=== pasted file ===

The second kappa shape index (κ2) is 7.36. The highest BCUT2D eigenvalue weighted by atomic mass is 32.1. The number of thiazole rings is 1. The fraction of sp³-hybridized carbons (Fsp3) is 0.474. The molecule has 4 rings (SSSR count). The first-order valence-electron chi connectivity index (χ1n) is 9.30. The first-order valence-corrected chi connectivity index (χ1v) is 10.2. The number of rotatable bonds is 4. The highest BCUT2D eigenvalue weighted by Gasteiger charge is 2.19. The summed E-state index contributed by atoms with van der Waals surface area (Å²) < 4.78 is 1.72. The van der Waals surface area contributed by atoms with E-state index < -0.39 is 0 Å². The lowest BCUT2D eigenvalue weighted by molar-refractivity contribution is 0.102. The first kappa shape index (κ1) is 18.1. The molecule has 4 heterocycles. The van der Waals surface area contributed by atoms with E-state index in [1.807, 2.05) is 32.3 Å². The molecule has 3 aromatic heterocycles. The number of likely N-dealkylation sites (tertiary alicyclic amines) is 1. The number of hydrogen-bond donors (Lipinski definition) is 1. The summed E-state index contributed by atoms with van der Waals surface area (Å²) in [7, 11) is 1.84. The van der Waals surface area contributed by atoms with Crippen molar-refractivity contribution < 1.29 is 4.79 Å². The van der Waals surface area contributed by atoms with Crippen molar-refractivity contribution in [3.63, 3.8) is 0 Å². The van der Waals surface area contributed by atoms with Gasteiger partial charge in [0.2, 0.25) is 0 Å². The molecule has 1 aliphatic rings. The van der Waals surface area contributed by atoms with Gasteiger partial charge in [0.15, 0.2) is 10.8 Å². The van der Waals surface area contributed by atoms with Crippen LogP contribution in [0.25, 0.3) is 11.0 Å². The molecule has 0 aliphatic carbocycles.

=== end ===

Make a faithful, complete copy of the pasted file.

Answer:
The second kappa shape index (κ2) is 7.36. The highest BCUT2D eigenvalue weighted by atomic mass is 32.1. The number of thiazole rings is 1. The fraction of sp³-hybridized carbons (Fsp3) is 0.474. The molecule has 4 rings (SSSR count). The first-order valence-electron chi connectivity index (χ1n) is 9.30. The first-order valence-corrected chi connectivity index (χ1v) is 10.2. The number of rotatable bonds is 4. The highest BCUT2D eigenvalue weighted by Gasteiger charge is 2.19. The summed E-state index contributed by atoms with van der Waals surface area (Å²) < 4.78 is 1.72. The van der Waals surface area contributed by atoms with E-state index < -0.39 is 0 Å². The lowest BCUT2D eigenvalue weighted by molar-refractivity contribution is 0.102. The first kappa shape index (κ1) is 18.1. The molecule has 4 heterocycles. The van der Waals surface area contributed by atoms with E-state index in [1.807, 2.05) is 32.3 Å². The molecule has 3 aromatic heterocycles. The number of likely N-dealkylation sites (tertiary alicyclic amines) is 1. The number of hydrogen-bond donors (Lipinski definition) is 1. The summed E-state index contributed by atoms with van der Waals surface area (Å²) in [7, 11) is 1.84. The van der Waals surface area contributed by atoms with Crippen molar-refractivity contribution < 1.29 is 4.79 Å². The van der Waals surface area contributed by atoms with Crippen molar-refractivity contribution in [3.63, 3.8) is 0 Å². The van der Waals surface area contributed by atoms with Gasteiger partial charge in [0.2, 0.25) is 0 Å². The molecule has 1 aliphatic rings. The van der Waals surface area contributed by atoms with Gasteiger partial charge in [0.15, 0.2) is 10.8 Å². The van der Waals surface area contributed by atoms with Crippen LogP contribution in [0.25, 0.3) is 11.0 Å². The molecule has 0 aliphatic carbocycles.